Birds are disappearing. Here’s why you should care

Sile Surman, Columnist

Last year in Walla Walla, my environmental studies class visited Mill Creek on several different occasions. I remember noticing a small gray bird dipping into the water to catch food. The aptly-named American Dipper swims in cold-water streams for aquatic insects and fish eggs. Unfortunately, Dippers face threats of survival due to major habitat loss, water pollution and climate change.

Birds are everywhere. Their unique behaviors and capacity to adapt have fascinated scientists and bird lovers alike; and as delicate indicators of environmental health, we have good reason to be paying close attention to their rapid decline.

Since 1970, North America has lost about 2.9 billion birds, resulting in a 30 percent decline. A recent study by scientists from the Audubon Society found that “64 percent of North American bird species are at risk of extinction from climate change.” Near Walla Walla in Umatilla County, 37 species are considered to be highly vulnerable to losing suitable habitats.

Why is this so concerning? Sure, forests may be quieter without woodpeckers and warblers, and skies will feel emptier without flocks of noisy geese. However, the steep decline in bird populations paints a dire and concerning picture about the future of our planet. As birds suffer, we will suffer, too.

Birds serve important roles by pollinating flowers, reducing pest populations for our crops and spreading seed for the proliferation of forests. Protecting their habitats also means protecting fresh water and clean air. Helping birds thrive will, in turn, allow humans to thrive.

Illustration by Lily Buller.

Avian populations and their steep decline reflect a broader crisis in the delicate web of global ecosystems. Birds are seen as “bioindicators” because they alert scientists to larger problems in the health of our ecosystems. Rising temperatures due to climate change are especially detrimental to bird populations. Spring migration timing has been thrown off, causing “false springs” which impact millions of birds in North America. By studying bird activity, including migrations, we can gather a general sense of how we’re doing environmentally. Thanks in part to the current presidential administration, things are looking worse than ever.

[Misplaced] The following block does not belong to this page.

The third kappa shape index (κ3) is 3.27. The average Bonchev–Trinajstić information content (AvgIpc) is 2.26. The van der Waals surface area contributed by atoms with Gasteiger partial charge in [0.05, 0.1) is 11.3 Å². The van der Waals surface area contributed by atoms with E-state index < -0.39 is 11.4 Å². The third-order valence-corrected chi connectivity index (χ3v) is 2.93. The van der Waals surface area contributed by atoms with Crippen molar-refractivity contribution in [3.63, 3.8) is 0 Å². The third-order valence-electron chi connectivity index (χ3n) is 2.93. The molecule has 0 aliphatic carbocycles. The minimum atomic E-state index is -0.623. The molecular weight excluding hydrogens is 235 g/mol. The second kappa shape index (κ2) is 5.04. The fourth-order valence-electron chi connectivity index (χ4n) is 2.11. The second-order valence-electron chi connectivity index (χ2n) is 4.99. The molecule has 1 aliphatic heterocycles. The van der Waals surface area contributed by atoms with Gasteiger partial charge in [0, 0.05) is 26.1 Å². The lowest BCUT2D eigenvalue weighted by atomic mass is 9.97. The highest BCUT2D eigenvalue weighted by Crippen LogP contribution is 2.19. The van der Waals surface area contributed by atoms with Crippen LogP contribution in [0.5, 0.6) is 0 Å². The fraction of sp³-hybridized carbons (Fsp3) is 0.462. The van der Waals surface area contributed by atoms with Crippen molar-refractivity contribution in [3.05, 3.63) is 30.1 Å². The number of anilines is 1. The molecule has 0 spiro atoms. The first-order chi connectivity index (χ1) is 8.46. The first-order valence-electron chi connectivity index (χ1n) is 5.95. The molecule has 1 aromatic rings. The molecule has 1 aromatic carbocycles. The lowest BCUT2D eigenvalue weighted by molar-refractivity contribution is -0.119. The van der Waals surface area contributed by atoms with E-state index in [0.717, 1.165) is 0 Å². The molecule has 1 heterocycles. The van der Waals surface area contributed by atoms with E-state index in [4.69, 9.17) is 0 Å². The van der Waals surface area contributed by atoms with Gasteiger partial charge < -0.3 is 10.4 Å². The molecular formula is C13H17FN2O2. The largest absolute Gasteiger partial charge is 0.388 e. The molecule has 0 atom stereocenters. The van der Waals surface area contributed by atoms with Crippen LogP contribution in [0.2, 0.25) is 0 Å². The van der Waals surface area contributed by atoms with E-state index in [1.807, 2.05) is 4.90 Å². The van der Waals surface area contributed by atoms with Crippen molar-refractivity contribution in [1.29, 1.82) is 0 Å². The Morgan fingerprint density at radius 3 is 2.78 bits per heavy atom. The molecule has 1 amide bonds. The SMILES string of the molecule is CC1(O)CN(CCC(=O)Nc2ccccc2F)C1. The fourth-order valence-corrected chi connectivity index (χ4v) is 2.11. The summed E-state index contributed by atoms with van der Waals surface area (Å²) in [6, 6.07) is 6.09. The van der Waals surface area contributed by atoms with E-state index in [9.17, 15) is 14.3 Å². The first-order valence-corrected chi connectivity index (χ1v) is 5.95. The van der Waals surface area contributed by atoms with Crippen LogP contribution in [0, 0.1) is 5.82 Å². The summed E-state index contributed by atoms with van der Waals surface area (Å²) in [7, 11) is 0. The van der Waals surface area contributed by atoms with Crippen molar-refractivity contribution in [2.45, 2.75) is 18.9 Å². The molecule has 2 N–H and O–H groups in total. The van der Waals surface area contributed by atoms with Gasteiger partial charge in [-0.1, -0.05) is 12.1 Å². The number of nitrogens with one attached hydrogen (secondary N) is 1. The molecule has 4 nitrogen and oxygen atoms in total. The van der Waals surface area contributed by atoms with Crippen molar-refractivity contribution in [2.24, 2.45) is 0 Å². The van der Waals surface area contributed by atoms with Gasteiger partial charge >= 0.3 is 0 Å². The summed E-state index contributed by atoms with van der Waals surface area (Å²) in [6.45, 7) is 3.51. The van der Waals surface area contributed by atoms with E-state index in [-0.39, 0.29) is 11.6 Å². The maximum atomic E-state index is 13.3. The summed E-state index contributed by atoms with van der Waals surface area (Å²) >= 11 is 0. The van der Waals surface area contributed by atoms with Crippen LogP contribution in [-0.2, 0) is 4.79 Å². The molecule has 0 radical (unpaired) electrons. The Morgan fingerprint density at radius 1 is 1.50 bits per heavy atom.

The Trump administration’s attempts to roll back nearly 100 environmental regulations further threatens bird populations and habitats. In fact, 72 reversals have already been completed. The removal of these protections also poses incredible health risks to human life. Infuriatingly, many of these rollbacks will contribute to declining air quality during a pandemic which already inhibits people’s ability to breathe. This poses public health concerns in the most vulnerable parts of the United States, including Black, Latino and low-income communities.

Paying attention to birds is crucial for understanding the negative impacts of climate change and pollution on human health. As we watch species suffer and risk their extinction from the damage we do to our planet, we must be reminded of our own vulnerability. Humans and animals live in carefully balanced ecosystems, and climate change threatens to damage this sensitive coexistence. Our fates are intertwined, and protecting the future of birds will ensure a healthy future for us, too.

We must act quickly to ensure the wellbeing of us all, for the sake of humans, American Dippers, Black-billed Magpies and Mountain Bluebirds alike.